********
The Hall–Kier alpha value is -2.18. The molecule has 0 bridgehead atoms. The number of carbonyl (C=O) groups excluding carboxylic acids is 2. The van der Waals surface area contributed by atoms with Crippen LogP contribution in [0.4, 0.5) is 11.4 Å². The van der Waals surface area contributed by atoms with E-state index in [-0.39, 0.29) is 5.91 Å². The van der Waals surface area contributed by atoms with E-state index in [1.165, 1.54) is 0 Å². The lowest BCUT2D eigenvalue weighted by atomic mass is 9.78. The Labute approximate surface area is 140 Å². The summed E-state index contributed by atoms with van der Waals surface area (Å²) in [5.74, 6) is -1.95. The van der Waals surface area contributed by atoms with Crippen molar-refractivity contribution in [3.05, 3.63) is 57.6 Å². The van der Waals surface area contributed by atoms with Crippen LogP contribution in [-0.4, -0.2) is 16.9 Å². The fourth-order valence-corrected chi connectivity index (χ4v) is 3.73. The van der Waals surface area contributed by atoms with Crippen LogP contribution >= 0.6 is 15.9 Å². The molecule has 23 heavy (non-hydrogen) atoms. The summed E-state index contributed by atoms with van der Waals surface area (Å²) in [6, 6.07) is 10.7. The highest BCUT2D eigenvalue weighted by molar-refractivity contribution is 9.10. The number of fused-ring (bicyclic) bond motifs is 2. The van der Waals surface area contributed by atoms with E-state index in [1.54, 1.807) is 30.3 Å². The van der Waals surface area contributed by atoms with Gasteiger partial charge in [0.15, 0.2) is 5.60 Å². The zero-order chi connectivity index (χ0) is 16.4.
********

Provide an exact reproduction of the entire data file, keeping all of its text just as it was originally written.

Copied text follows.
The Hall–Kier alpha value is -2.18. The molecule has 0 bridgehead atoms. The number of carbonyl (C=O) groups excluding carboxylic acids is 2. The van der Waals surface area contributed by atoms with Crippen LogP contribution in [0.4, 0.5) is 11.4 Å². The van der Waals surface area contributed by atoms with E-state index in [-0.39, 0.29) is 5.91 Å². The van der Waals surface area contributed by atoms with E-state index in [1.165, 1.54) is 0 Å². The lowest BCUT2D eigenvalue weighted by atomic mass is 9.78. The Labute approximate surface area is 140 Å². The summed E-state index contributed by atoms with van der Waals surface area (Å²) in [5.74, 6) is -1.95. The van der Waals surface area contributed by atoms with Crippen molar-refractivity contribution in [3.05, 3.63) is 57.6 Å². The van der Waals surface area contributed by atoms with Crippen LogP contribution in [-0.4, -0.2) is 16.9 Å². The fourth-order valence-corrected chi connectivity index (χ4v) is 3.73. The van der Waals surface area contributed by atoms with Crippen LogP contribution >= 0.6 is 15.9 Å². The molecule has 23 heavy (non-hydrogen) atoms. The summed E-state index contributed by atoms with van der Waals surface area (Å²) in [6, 6.07) is 10.7. The highest BCUT2D eigenvalue weighted by molar-refractivity contribution is 9.10. The number of fused-ring (bicyclic) bond motifs is 2. The van der Waals surface area contributed by atoms with E-state index in [1.54, 1.807) is 30.3 Å². The van der Waals surface area contributed by atoms with Gasteiger partial charge in [0.15, 0.2) is 5.60 Å². The zero-order chi connectivity index (χ0) is 16.4.